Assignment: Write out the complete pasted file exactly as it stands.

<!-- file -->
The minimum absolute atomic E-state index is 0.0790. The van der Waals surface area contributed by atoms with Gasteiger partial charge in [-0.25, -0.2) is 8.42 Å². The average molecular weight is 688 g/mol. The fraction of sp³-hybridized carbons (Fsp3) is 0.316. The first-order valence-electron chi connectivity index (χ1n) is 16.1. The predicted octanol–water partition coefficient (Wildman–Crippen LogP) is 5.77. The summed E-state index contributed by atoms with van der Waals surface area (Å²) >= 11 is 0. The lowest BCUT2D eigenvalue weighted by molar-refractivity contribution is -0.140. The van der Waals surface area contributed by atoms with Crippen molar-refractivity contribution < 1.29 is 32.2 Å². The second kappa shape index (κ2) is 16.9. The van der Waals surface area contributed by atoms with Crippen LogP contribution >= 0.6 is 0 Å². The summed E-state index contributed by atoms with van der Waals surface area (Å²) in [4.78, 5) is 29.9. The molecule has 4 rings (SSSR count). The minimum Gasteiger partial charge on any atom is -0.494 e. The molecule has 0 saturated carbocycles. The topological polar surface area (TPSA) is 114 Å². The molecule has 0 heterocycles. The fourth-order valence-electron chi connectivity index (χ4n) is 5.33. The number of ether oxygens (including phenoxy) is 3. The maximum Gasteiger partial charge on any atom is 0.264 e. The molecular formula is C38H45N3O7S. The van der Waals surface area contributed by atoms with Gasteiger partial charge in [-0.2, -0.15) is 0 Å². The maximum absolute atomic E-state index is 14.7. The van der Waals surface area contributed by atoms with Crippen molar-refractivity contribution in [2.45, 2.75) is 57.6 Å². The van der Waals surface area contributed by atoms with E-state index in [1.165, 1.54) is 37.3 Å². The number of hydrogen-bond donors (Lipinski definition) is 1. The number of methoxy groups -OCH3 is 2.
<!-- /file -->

The minimum absolute atomic E-state index is 0.0790. The van der Waals surface area contributed by atoms with Gasteiger partial charge in [-0.25, -0.2) is 8.42 Å². The average molecular weight is 688 g/mol. The fraction of sp³-hybridized carbons (Fsp3) is 0.316. The first-order valence-electron chi connectivity index (χ1n) is 16.1. The predicted octanol–water partition coefficient (Wildman–Crippen LogP) is 5.77. The summed E-state index contributed by atoms with van der Waals surface area (Å²) >= 11 is 0. The lowest BCUT2D eigenvalue weighted by molar-refractivity contribution is -0.140. The van der Waals surface area contributed by atoms with Crippen molar-refractivity contribution < 1.29 is 32.2 Å². The second kappa shape index (κ2) is 16.9. The van der Waals surface area contributed by atoms with Crippen LogP contribution >= 0.6 is 0 Å². The summed E-state index contributed by atoms with van der Waals surface area (Å²) in [4.78, 5) is 29.9. The molecule has 4 rings (SSSR count). The minimum Gasteiger partial charge on any atom is -0.494 e. The molecule has 0 saturated carbocycles. The topological polar surface area (TPSA) is 114 Å². The molecule has 0 heterocycles. The fourth-order valence-electron chi connectivity index (χ4n) is 5.33. The number of ether oxygens (including phenoxy) is 3. The maximum Gasteiger partial charge on any atom is 0.264 e. The molecular formula is C38H45N3O7S. The van der Waals surface area contributed by atoms with Gasteiger partial charge in [-0.2, -0.15) is 0 Å². The maximum absolute atomic E-state index is 14.7. The van der Waals surface area contributed by atoms with Crippen molar-refractivity contribution in [2.45, 2.75) is 57.6 Å². The van der Waals surface area contributed by atoms with E-state index in [1.165, 1.54) is 37.3 Å². The number of hydrogen-bond donors (Lipinski definition) is 1. The number of methoxy groups -OCH3 is 2.